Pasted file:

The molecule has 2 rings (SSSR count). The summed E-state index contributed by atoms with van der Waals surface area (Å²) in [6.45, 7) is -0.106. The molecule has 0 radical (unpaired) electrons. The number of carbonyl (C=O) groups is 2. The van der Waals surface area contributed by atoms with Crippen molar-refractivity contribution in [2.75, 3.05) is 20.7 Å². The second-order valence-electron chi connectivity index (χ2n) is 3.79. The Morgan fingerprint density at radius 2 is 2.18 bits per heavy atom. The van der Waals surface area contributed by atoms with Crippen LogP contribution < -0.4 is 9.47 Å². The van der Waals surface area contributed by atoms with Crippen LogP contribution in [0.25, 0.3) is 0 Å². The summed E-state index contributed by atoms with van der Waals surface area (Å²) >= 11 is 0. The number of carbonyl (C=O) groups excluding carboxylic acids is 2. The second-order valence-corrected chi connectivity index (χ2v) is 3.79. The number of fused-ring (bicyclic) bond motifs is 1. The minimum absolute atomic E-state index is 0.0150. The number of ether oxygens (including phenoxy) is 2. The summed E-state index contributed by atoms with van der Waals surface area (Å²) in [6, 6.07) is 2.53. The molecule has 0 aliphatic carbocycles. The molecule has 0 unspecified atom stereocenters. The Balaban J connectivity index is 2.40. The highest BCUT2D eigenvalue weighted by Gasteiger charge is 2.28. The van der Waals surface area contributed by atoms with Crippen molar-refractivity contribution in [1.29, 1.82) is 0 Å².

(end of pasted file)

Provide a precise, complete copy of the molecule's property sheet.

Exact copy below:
The molecule has 2 rings (SSSR count). The summed E-state index contributed by atoms with van der Waals surface area (Å²) in [6.45, 7) is -0.106. The molecule has 0 radical (unpaired) electrons. The number of carbonyl (C=O) groups is 2. The van der Waals surface area contributed by atoms with Crippen molar-refractivity contribution in [2.75, 3.05) is 20.7 Å². The second-order valence-electron chi connectivity index (χ2n) is 3.79. The Morgan fingerprint density at radius 2 is 2.18 bits per heavy atom. The van der Waals surface area contributed by atoms with Crippen LogP contribution < -0.4 is 9.47 Å². The van der Waals surface area contributed by atoms with Crippen LogP contribution in [0.25, 0.3) is 0 Å². The summed E-state index contributed by atoms with van der Waals surface area (Å²) >= 11 is 0. The number of carbonyl (C=O) groups excluding carboxylic acids is 2. The second-order valence-corrected chi connectivity index (χ2v) is 3.79. The number of fused-ring (bicyclic) bond motifs is 1. The minimum absolute atomic E-state index is 0.0150. The number of ether oxygens (including phenoxy) is 2. The summed E-state index contributed by atoms with van der Waals surface area (Å²) in [6, 6.07) is 2.53. The molecule has 0 aliphatic carbocycles. The molecule has 0 unspecified atom stereocenters. The Balaban J connectivity index is 2.40. The highest BCUT2D eigenvalue weighted by Gasteiger charge is 2.28. The van der Waals surface area contributed by atoms with Crippen molar-refractivity contribution in [1.29, 1.82) is 0 Å².